I am solving an exercise. Essentially, it's a shell script that takes in file and/or directory arguments and outputs another (standalone) shell script that outputs these files, including any directory structure associated with them.
bundle.sh dir1 dir2 file1 file2 file3 >unpack.sh
This expects that bundle.sh can be found in the
PATH environment variable. If not, just run it like this:
`pwd`/bundle.sh dir file1 file2 >unpack.sh
Running unpack.sh should recreate everything.
- Only works for textual files
- Files may not contain the line End of filename
echo "# Run to unpack" for i; do (cd $i 2>/dev/null && echo "mkdir $i && cd $i" && $0 * && echo cd ..) cd $i 2>/dev/null || ( echo echo `ls -l $i` echo "cat >$i <<'End of $i'" cat $i echo End of $i) done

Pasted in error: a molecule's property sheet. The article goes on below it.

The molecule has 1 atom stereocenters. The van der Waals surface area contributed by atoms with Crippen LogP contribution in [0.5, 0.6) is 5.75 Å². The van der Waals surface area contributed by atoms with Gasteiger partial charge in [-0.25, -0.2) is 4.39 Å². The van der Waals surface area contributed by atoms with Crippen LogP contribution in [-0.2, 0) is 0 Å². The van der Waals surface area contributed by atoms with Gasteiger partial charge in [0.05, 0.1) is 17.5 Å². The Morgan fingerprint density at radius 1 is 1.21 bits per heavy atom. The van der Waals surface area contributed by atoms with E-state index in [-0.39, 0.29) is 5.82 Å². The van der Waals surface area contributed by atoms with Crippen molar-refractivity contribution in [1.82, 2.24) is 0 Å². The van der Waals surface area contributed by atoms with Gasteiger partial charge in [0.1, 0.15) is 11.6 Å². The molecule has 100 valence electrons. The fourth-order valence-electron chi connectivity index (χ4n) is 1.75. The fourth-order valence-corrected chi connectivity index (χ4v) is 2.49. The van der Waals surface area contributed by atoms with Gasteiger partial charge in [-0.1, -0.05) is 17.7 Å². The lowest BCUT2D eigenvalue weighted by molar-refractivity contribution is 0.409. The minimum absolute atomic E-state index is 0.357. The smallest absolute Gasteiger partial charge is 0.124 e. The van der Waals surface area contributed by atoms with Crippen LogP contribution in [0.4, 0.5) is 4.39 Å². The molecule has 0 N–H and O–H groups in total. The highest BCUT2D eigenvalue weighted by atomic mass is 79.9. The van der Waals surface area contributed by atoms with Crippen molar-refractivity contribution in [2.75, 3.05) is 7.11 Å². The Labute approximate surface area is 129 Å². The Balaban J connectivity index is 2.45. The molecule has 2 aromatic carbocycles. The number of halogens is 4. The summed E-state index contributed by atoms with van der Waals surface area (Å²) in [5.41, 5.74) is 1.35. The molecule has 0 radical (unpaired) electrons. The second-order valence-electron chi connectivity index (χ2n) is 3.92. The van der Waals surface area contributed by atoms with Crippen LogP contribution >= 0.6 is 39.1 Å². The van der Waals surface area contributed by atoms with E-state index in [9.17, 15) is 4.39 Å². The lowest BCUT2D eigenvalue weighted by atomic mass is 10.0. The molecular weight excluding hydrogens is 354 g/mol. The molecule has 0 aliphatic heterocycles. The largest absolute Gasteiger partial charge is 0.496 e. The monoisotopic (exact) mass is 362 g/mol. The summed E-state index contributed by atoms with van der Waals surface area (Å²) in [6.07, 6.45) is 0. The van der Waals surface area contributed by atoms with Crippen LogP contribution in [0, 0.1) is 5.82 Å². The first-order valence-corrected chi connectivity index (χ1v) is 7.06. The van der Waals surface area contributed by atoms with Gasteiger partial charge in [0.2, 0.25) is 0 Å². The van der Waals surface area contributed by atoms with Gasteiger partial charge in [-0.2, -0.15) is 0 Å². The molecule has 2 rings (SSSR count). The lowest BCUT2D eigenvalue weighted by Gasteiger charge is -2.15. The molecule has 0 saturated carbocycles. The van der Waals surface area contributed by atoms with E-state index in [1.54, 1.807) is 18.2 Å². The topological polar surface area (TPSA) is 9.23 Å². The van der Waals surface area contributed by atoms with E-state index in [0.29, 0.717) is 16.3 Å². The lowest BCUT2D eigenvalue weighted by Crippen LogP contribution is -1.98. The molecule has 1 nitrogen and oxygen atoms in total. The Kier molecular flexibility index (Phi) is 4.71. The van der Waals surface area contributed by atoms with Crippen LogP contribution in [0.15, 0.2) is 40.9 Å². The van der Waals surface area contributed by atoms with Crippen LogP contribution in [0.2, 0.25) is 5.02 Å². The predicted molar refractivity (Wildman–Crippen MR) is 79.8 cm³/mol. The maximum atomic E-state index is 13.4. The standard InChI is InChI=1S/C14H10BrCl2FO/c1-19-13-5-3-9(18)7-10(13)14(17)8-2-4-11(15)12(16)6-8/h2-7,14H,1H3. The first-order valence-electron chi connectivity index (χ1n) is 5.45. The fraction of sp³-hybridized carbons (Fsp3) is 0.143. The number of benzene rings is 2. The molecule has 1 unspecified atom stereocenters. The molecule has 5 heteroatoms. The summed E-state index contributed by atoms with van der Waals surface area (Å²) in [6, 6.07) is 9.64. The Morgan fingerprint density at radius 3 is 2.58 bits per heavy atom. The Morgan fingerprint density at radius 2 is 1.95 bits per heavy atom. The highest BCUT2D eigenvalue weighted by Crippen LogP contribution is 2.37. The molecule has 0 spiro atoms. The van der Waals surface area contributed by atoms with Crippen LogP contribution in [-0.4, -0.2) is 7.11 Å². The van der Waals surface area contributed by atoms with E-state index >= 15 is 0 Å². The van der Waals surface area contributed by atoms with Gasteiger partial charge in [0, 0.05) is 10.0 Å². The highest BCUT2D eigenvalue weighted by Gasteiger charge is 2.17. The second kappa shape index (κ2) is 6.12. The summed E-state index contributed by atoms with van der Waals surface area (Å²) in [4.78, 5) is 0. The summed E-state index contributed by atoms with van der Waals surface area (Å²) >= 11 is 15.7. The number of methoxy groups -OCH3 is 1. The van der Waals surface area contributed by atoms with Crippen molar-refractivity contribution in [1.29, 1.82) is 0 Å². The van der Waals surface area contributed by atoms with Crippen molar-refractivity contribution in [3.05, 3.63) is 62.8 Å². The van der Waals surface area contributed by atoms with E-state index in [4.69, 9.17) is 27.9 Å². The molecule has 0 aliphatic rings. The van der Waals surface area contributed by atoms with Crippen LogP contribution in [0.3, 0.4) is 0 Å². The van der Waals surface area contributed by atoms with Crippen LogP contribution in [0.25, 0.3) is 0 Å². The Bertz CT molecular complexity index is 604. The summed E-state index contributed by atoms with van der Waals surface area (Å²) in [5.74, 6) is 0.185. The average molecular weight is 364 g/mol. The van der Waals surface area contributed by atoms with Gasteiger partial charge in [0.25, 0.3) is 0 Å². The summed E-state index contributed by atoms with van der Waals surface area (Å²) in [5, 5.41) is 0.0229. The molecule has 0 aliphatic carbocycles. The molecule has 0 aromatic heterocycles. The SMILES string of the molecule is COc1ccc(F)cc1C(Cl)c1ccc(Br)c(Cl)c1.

This is my solution for exercises 3-17 and 3-18 in the Unix Programming Environment by Brian W. Kernighan and Rob Pike. It works but I would appreciate any feedback. I will mention that the book has not yet covered conditional statements, globbing, etc. So I am trying to stick to what I've learned so far for now and might come back to it later.
One thing that I realize is that this doesn't deal with names that contain spaces. I have tried putting
\"s around most
$is (except for the ones in the echos, where it shouldn't matter) but that seems to make things worse. The other two is that I find my usage of cd to test for directories kind of a hack and the fact that I am not sure I am handling
$0 correctly, which is why I made explicit requirements on how to run bundle.sh (maybe there is some way to make it better?). However, I am not interested in just these issues, I want feedback in general given my requirements and constraints. Even advice regarding to style may be valuable to me.